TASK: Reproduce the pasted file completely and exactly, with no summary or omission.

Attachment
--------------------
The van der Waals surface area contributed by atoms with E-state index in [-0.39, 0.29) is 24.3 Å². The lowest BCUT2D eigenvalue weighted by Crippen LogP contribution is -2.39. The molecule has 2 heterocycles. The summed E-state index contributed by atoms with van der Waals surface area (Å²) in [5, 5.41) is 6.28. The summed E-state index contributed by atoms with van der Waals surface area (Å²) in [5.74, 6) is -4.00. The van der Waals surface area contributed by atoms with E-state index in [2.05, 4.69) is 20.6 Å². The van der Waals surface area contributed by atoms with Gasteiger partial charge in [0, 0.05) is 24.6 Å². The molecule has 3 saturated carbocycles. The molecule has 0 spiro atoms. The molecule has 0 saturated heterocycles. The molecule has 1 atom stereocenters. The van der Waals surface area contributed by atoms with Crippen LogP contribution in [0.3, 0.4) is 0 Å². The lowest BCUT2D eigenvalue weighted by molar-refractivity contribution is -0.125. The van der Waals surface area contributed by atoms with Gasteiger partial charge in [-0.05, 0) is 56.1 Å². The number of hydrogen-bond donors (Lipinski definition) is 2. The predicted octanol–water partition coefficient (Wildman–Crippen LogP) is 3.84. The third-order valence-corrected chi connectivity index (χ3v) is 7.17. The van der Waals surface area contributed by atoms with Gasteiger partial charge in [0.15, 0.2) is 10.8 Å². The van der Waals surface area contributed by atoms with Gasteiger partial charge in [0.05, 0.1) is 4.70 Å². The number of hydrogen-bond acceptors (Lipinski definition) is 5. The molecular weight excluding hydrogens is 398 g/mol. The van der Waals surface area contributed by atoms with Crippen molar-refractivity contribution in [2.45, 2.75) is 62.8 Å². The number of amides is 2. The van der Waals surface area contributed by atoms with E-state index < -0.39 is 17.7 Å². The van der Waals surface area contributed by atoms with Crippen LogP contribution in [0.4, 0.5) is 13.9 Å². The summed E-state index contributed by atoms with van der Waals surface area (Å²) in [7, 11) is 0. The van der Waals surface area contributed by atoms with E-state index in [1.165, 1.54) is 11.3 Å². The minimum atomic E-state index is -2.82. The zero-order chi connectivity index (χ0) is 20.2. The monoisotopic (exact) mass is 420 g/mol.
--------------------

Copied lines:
The van der Waals surface area contributed by atoms with E-state index in [-0.39, 0.29) is 24.3 Å². The lowest BCUT2D eigenvalue weighted by Crippen LogP contribution is -2.39. The molecule has 2 heterocycles. The summed E-state index contributed by atoms with van der Waals surface area (Å²) in [5, 5.41) is 6.28. The summed E-state index contributed by atoms with van der Waals surface area (Å²) in [5.74, 6) is -4.00. The van der Waals surface area contributed by atoms with E-state index in [2.05, 4.69) is 20.6 Å². The van der Waals surface area contributed by atoms with Gasteiger partial charge in [0, 0.05) is 24.6 Å². The molecule has 3 saturated carbocycles. The molecule has 0 spiro atoms. The molecule has 0 saturated heterocycles. The molecule has 1 atom stereocenters. The van der Waals surface area contributed by atoms with Crippen LogP contribution in [0.3, 0.4) is 0 Å². The lowest BCUT2D eigenvalue weighted by molar-refractivity contribution is -0.125. The van der Waals surface area contributed by atoms with Gasteiger partial charge in [-0.05, 0) is 56.1 Å². The number of hydrogen-bond donors (Lipinski definition) is 2. The predicted octanol–water partition coefficient (Wildman–Crippen LogP) is 3.84. The third-order valence-corrected chi connectivity index (χ3v) is 7.17. The van der Waals surface area contributed by atoms with Gasteiger partial charge in [0.15, 0.2) is 10.8 Å². The van der Waals surface area contributed by atoms with Gasteiger partial charge in [0.05, 0.1) is 4.70 Å². The number of hydrogen-bond acceptors (Lipinski definition) is 5. The molecular weight excluding hydrogens is 398 g/mol. The van der Waals surface area contributed by atoms with Crippen molar-refractivity contribution in [2.45, 2.75) is 62.8 Å². The number of amides is 2. The van der Waals surface area contributed by atoms with E-state index < -0.39 is 17.7 Å². The van der Waals surface area contributed by atoms with Crippen LogP contribution in [0.4, 0.5) is 13.9 Å². The summed E-state index contributed by atoms with van der Waals surface area (Å²) in [7, 11) is 0. The van der Waals surface area contributed by atoms with E-state index in [1.165, 1.54) is 11.3 Å². The minimum atomic E-state index is -2.82. The zero-order chi connectivity index (χ0) is 20.2. The monoisotopic (exact) mass is 420 g/mol.